Norfolk, Virginia (AP) — A police officer’s gun is trained by a uniformed U.S. Army lieutenant and raises his arms and stretches his palm when sitting on an SUV under the shade of a brightly lit gas station. I did.
Lieutenant Caron Nazario was pulled by two police officers in the Virginia countryside, who repeatedly demanded that they get out of the car. Nazario, a black Latino, did not move and constantly asked, “What’s going on?”
“I serve this country, and how is this treated by me?” He said at some point.
“Yes, what do you think? I’m also a veteran,” replied police officer Joe Gutierrez. “And I know how to follow.” Nazario said he was afraid to leave, but Gutierrez replied, “It should be.”
Within minutes, Nazario was sprayed with pepper, hit on his knees, pressed against the ground, and handcuffed. I have never been charged.
A video of the December incident, shot by a policeman’s body camera and Nazario’s cell phone, was released last week, causing anger and accumulating millions of views. Nazario has sued two police officers for violating constitutional rights during a traffic outage in Windsor, a small town in Virginia. Officer Gutierrez was also fired.
This episode was a harsh memory for many black Americans that wearing military uniform did not necessarily protect them from police abuse. In addition, there was a long history of violence against veterans and colored military personnel, and their military status was considered provocative by some.
Bryan Stevenson, Secretary-General of the Alabama-based Equality and Justice Initiative, said: “And there will be people who will be inspired by the achievements of black people … it can create a kind of desire to humiliate and demand obedience.”
Thousands of black men who served in the Civil War, World War I, and World War II were targeted, threatened, and assaulted for their service, according to a report from the 2017 Equality and Justice Initiative. , Or lynched.
One was a sergeant. Veteran Isaac Woodard in World War II uniform returned home by bus in 1946. Woodward was permanently blinded after being taken away and beaten by a South Carolina white police chief.
1962, Cpl. Roman Daxworth was killed by police while on a bus from Maryland to his home in Mississippi. According to Jerry Mitchell, the founder of the Mississippi Investigative Journalism Center, the bus driver called a white police officer to awaken the fallen Daxworth. The two struggled, and the policeman shot and killed Daxworth.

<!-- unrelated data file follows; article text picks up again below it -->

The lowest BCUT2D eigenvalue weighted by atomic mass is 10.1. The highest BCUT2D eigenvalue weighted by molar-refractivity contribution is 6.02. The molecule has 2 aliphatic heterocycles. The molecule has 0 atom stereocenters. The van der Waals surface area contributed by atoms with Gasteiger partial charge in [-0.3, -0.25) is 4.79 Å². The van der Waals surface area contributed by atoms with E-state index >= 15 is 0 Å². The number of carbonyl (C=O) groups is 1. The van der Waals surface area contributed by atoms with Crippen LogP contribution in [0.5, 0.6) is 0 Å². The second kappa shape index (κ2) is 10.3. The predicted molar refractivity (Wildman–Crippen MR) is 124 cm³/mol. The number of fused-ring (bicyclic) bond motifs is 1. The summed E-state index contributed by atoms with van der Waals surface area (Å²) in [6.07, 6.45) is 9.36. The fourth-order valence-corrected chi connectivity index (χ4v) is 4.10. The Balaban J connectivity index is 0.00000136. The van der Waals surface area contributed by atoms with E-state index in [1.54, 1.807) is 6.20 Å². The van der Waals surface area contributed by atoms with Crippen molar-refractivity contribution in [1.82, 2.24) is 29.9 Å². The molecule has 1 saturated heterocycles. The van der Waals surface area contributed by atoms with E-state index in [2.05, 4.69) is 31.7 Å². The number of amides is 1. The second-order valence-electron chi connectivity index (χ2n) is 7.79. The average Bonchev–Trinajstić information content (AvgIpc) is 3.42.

“His skin color has defeated his position as a military officer,” Mitchell said. “It goes through history.”
After being pulled on the Oklahoma Highway Patrol with his young son and undergoing a protracted search in 1998, Black Army Sergeant Rossano Gerald, who sued the Oklahoma Highway Patrol, showed that Nazario’s traffic suspension had not changed at all. Said that.
“We must continue to remind people that this isn’t gone,” said Gerald, who won a $ 75,000 legal settlement three years after the incident. “We have to fight for our rights.”
In his own case, Gerald said he believed that his active military status only stimulated the soldier’s desire to show his strength.
“From my point of view, he wanted to prove he was in control,” decorated veteran Gerald said in an interview.
Ununiformed, Gerald handed over his military ID along with his driver’s license and told the soldiers to call the military commander in accordance with the military protocol.
Instead, Gerald and his son were put in a hot police car while soldiers repeatedly searched for his car. At one point, the soldier asked the 12-year-old child if he had a weapon and sought the child’s putt, the proceedings alleged.
As a result of the search, no evidence of narcotics was found. Gerald was given a warning ticket for failing to signal a lane change.
Virginia Governor Ralph Northam has requested an investigation by state police since the video of Nazario’s traffic outage was released. State Attorney General Mark Herring also requested the department to record the personnel and use of force of two police officers, among other documents.
K. Nyerere Turè, an assistant professor of criminal justice at Quinnipiac University, said:
Former police officer Turè told Georgia police that he had been pulled in his car in full uniform. He was quoted for driving beyond the speed limit by 5 miles (8 kilometers).
“And I realized this wasn’t about the police,” Turè said. “The race itself in America is better than our professional title, honorific.”
Richard Brookshire, co-founder and secretary general of the Black Veterans Project, said it is important to remember that racism exists not only in the private world but also in the military.
In February, U.S. first black defense secretary Lloyd Austin asked military leaders to discuss militants after a number of former and current military personnel participated in the January 6 riots in the U.S. Capitol. I ordered. And last year, the Air Force released a report concluding that black members of the branch were investigated, arrested, faced with disciplinary action, and far more likely to be dismissed for illegal activity.
“There is the same kind of police racial prejudice that appears in our community in the military,” Brookshire said. “It’s as important a conversation as if they were harassed by private police when they left the base.”
General Black Soldier Abuse Before Virginia Proceedings –
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